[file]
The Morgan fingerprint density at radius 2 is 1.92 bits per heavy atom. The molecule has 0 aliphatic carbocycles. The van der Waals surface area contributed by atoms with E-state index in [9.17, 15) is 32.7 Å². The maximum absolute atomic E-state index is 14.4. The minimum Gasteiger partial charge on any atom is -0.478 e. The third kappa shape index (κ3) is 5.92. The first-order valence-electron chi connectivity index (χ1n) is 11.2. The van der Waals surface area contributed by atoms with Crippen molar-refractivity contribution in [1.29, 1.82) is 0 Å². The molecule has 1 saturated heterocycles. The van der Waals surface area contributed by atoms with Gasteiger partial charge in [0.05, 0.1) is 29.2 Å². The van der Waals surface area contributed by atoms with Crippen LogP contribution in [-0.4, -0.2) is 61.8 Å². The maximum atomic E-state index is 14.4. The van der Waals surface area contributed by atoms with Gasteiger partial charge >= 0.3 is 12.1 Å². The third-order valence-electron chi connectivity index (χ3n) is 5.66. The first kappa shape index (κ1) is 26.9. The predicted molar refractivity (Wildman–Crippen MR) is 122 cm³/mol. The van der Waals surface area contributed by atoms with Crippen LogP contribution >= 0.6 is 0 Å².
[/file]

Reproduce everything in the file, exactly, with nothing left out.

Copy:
The Morgan fingerprint density at radius 2 is 1.92 bits per heavy atom. The molecule has 0 aliphatic carbocycles. The van der Waals surface area contributed by atoms with E-state index in [9.17, 15) is 32.7 Å². The maximum absolute atomic E-state index is 14.4. The minimum Gasteiger partial charge on any atom is -0.478 e. The third kappa shape index (κ3) is 5.92. The first-order valence-electron chi connectivity index (χ1n) is 11.2. The van der Waals surface area contributed by atoms with Crippen molar-refractivity contribution in [1.29, 1.82) is 0 Å². The molecule has 1 saturated heterocycles. The van der Waals surface area contributed by atoms with Gasteiger partial charge in [0.05, 0.1) is 29.2 Å². The van der Waals surface area contributed by atoms with Crippen LogP contribution in [-0.4, -0.2) is 61.8 Å². The maximum atomic E-state index is 14.4. The van der Waals surface area contributed by atoms with Gasteiger partial charge >= 0.3 is 12.1 Å². The third-order valence-electron chi connectivity index (χ3n) is 5.66. The first kappa shape index (κ1) is 26.9. The predicted molar refractivity (Wildman–Crippen MR) is 122 cm³/mol. The van der Waals surface area contributed by atoms with Crippen LogP contribution >= 0.6 is 0 Å².